~I’ll add a short reminder of my experience before ACA. After I was diagnosed with breast cancer, my insurance company (Aetna) couldn’t dump me because I’m in NY, where that was not legal. Instead, they began raising my premiums. Within a few years my premiums had more than tripled. Because of my illness, I was working less (although I worked as much as I could all through treatment). My insurance premiums ended up being more than my income. Without a partner who could cover more of our joint living expenses, I would have had to choose between being homeless (and I may be strong, but I know I don’t have the fortitude for homelessness), going without treatment and waiting to die, or perhaps moving back in with my parents, unemployed, out of money, in my 40s.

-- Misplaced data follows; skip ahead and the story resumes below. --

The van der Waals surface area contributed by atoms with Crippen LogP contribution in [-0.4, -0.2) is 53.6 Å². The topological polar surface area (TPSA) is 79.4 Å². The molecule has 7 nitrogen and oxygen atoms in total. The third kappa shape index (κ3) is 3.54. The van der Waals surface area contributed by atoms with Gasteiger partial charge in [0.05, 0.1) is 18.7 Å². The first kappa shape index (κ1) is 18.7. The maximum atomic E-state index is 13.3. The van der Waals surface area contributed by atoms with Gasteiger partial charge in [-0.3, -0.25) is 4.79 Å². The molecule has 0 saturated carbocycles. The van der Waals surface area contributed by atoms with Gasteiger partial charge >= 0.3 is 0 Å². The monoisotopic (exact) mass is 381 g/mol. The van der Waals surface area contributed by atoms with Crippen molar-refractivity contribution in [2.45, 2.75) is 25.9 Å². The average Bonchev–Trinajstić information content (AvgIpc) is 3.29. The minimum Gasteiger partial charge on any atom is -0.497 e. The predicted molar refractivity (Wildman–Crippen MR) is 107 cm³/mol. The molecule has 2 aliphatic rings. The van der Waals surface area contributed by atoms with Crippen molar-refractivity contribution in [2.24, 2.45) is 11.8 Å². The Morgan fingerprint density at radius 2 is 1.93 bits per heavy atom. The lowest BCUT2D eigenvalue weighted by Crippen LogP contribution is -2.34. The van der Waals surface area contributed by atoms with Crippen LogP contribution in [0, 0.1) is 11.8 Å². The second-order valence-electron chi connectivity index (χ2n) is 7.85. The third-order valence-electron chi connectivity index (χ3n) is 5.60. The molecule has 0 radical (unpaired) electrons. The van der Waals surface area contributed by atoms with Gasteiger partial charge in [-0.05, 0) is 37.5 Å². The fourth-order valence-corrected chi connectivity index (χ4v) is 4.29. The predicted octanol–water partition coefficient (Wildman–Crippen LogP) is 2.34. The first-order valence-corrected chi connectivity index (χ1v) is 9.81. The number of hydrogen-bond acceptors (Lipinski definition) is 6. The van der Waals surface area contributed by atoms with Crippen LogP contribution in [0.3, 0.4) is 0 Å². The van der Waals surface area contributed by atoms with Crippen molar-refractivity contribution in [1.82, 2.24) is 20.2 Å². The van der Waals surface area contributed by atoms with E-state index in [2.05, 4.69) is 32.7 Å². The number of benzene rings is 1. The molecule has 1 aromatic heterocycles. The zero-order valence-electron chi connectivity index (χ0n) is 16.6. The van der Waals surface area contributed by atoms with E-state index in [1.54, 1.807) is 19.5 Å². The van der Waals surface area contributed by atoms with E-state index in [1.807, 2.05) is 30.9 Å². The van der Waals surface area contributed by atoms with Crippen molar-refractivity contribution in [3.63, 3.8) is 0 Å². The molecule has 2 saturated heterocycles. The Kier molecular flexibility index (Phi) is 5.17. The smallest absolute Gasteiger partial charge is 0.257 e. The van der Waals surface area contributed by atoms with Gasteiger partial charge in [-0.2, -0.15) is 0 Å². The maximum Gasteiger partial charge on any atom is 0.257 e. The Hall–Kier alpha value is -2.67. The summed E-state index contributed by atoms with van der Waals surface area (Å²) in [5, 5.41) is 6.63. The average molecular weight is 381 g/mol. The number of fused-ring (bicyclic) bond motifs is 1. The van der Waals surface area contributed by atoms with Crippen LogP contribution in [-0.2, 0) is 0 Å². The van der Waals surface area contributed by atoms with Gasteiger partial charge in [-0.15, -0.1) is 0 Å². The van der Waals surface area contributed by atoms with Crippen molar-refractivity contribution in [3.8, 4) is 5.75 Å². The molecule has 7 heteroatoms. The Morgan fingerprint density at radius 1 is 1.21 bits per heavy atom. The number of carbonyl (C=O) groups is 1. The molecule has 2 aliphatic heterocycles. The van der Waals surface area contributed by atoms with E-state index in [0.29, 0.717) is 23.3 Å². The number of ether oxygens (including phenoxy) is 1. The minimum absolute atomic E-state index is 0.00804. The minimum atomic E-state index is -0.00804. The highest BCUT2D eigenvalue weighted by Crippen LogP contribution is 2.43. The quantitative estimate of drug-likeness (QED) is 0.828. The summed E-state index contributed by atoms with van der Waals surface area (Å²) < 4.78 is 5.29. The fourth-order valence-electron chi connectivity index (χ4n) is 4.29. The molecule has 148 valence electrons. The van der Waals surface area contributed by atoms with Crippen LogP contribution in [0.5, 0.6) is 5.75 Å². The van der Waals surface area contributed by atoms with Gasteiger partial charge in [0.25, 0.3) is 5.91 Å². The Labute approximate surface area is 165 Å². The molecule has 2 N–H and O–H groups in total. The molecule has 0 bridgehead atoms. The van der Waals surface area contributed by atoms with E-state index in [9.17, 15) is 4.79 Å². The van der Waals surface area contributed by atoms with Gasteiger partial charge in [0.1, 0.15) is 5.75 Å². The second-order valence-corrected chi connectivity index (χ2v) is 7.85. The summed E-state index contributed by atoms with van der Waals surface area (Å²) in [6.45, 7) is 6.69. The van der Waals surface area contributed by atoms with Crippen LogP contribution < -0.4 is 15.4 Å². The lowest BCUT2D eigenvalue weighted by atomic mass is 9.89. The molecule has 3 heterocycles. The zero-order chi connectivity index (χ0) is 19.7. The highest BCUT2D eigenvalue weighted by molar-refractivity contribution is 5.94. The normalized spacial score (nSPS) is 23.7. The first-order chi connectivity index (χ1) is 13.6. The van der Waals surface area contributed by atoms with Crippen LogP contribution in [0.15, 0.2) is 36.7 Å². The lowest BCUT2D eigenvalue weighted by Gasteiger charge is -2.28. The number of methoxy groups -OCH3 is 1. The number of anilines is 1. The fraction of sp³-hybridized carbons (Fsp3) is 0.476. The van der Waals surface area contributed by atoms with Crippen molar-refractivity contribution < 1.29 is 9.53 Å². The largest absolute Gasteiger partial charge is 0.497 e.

Of course, this completely ignores a whole group of people – very many of whom are greatly in favor of this bill, and a lot of those who wrote this bill – who have not been diagnosed yet, but who are deeply unhealthy. Lazy people who never exercise, people who smoke, eat junk every day, fat, sit on their asses drinking wine every night…one could argue that those people should be charged a surcharge, because from their lifestyles, they are at a high risk of disease. Or how about genetic pre-disposition. For instance, because I was diagnosed with breast cancer at a young age, my nieces and nephew are all at high risk for breast cancer. What’s to stop insurance companies from slapping a surcharge on them? But no, for now, lazy slobs and people with bad genes are safe. It’s not those of you who are pre-diagnosis, just us post-diagnosis who will suffer.